If you’ve consumed a modicum of pop culture in the last three decades, you’ve probably seen the work of Wayne White — whether or not you know it. White’s intense creativity filters through so many mediums, it’s hard to describe all the things he does. To older fans, he’s revered for the puppets he created (and voiced) on the not-just-for-kids kids’ show Pee-wee’s Playhouse. In the art world, he’s best known for his “word paintings,” in which he adds irreverent jokes and phrases to already painted thrift store canvases. A (slightly) younger generation of fans might know him from the figurines and paintings he created for the Smashing Pumpkins’ award-winning “Tonight, Tonight” video (directed by Jonathan Dayton and Valerie Faris). White proves it: Art can be fun.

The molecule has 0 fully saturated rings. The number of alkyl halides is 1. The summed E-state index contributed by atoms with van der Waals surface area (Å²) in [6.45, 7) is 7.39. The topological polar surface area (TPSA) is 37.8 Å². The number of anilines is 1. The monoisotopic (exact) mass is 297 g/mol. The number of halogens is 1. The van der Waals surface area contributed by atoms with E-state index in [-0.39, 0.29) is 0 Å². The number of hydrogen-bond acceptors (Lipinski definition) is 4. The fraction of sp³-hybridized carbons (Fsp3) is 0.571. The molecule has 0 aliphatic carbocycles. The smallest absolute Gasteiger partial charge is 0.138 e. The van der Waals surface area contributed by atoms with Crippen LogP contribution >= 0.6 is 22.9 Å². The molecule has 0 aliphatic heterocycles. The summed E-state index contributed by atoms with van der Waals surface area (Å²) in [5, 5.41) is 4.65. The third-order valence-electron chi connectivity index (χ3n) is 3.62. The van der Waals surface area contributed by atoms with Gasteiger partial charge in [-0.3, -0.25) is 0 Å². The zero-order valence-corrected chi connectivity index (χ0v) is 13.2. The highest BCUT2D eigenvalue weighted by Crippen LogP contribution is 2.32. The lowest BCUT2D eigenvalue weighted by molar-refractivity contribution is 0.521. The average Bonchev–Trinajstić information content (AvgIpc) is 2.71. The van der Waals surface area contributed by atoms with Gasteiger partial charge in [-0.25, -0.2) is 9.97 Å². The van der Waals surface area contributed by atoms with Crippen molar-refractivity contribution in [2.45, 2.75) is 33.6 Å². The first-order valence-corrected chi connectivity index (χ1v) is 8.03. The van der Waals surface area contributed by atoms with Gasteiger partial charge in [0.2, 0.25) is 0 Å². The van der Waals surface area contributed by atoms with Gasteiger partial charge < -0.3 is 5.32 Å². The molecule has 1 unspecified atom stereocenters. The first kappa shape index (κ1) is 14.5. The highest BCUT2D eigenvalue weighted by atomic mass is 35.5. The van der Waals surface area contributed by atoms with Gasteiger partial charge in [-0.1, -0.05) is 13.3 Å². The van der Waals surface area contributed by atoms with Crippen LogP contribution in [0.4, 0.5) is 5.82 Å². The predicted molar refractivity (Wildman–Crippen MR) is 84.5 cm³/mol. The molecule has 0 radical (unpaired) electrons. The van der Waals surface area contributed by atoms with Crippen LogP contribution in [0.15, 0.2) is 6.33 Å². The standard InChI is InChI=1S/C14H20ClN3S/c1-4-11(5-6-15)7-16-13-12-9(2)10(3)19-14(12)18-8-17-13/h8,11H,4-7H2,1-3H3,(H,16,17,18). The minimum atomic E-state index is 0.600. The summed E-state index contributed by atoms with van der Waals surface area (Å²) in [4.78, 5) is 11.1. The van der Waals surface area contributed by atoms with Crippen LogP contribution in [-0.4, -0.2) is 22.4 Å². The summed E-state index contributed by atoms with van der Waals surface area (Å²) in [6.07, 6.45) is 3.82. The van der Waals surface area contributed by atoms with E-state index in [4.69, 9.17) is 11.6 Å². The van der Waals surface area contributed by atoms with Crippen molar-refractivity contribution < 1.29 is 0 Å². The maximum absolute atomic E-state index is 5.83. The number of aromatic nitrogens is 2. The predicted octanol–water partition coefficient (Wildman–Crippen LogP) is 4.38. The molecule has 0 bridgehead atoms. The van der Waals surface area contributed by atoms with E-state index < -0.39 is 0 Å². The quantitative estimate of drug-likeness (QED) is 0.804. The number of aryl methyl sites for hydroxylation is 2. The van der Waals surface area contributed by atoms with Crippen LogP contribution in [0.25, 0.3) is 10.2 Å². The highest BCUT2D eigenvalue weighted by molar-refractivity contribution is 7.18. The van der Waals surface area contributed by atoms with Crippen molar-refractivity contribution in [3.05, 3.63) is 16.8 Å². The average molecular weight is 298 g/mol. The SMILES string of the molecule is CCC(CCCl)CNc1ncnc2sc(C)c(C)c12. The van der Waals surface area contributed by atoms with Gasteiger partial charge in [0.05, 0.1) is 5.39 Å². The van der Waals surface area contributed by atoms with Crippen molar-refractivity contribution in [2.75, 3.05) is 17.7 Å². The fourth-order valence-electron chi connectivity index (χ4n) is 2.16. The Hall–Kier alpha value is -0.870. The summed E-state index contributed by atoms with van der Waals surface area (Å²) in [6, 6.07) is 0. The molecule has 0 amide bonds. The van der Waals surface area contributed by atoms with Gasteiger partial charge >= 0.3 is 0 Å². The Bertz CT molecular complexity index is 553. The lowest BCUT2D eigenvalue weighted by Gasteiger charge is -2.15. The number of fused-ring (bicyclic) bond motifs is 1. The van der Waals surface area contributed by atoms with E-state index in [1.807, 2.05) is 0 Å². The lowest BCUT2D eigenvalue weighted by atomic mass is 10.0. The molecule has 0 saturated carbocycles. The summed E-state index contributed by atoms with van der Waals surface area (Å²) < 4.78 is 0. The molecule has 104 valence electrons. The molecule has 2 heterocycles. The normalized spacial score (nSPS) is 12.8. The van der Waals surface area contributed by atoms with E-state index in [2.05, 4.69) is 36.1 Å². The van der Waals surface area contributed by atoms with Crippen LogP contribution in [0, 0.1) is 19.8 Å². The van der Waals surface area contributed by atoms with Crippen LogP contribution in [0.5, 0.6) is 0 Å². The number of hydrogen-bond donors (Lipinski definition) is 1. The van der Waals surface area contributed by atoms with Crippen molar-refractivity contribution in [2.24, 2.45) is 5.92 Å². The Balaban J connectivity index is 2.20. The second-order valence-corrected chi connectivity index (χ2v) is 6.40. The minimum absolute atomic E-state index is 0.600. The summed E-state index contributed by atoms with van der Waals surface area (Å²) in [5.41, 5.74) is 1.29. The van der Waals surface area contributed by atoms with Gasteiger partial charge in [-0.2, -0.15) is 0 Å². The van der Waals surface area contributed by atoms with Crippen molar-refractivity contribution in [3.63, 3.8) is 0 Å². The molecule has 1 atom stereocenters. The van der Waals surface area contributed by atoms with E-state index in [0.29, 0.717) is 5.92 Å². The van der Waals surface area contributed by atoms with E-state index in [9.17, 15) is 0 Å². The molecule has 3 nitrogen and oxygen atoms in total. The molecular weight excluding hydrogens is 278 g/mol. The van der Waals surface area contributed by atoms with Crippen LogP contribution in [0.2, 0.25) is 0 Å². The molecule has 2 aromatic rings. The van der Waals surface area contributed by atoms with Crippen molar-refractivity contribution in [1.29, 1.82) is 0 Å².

Born and raised in Tennessee, White lives in Los Feliz with his wife, Mimi Pond (also an artist) and their two children. Over his three-decade career, the zany multi-hyphenate artist has experienced success, rejection, indifference, adoration, and a near breakdown, all of which is chronicled in a terrific documentary, Beauty is Embarrassing. Directed by Neil Berkely, the movie is every bit as clever, playful, and inspiring as White himself. At the end, when White explains the film’s title, it’s also surprisingly emotional. This movie ought to be required viewing, not just for Oscar voters but for every aspiring artist wondering how to build a life doing what they love. Beauty is Embarrassing isn’t simply a testament to the talents of Wayne White; it’s a snapshot of the ways in which creativity and the business of daily living can be inseparably fused.
The film opens tonight, Sep. 7, at Sundance Cinemas and moves to Laemmle’s in Pasadena on Sep 14.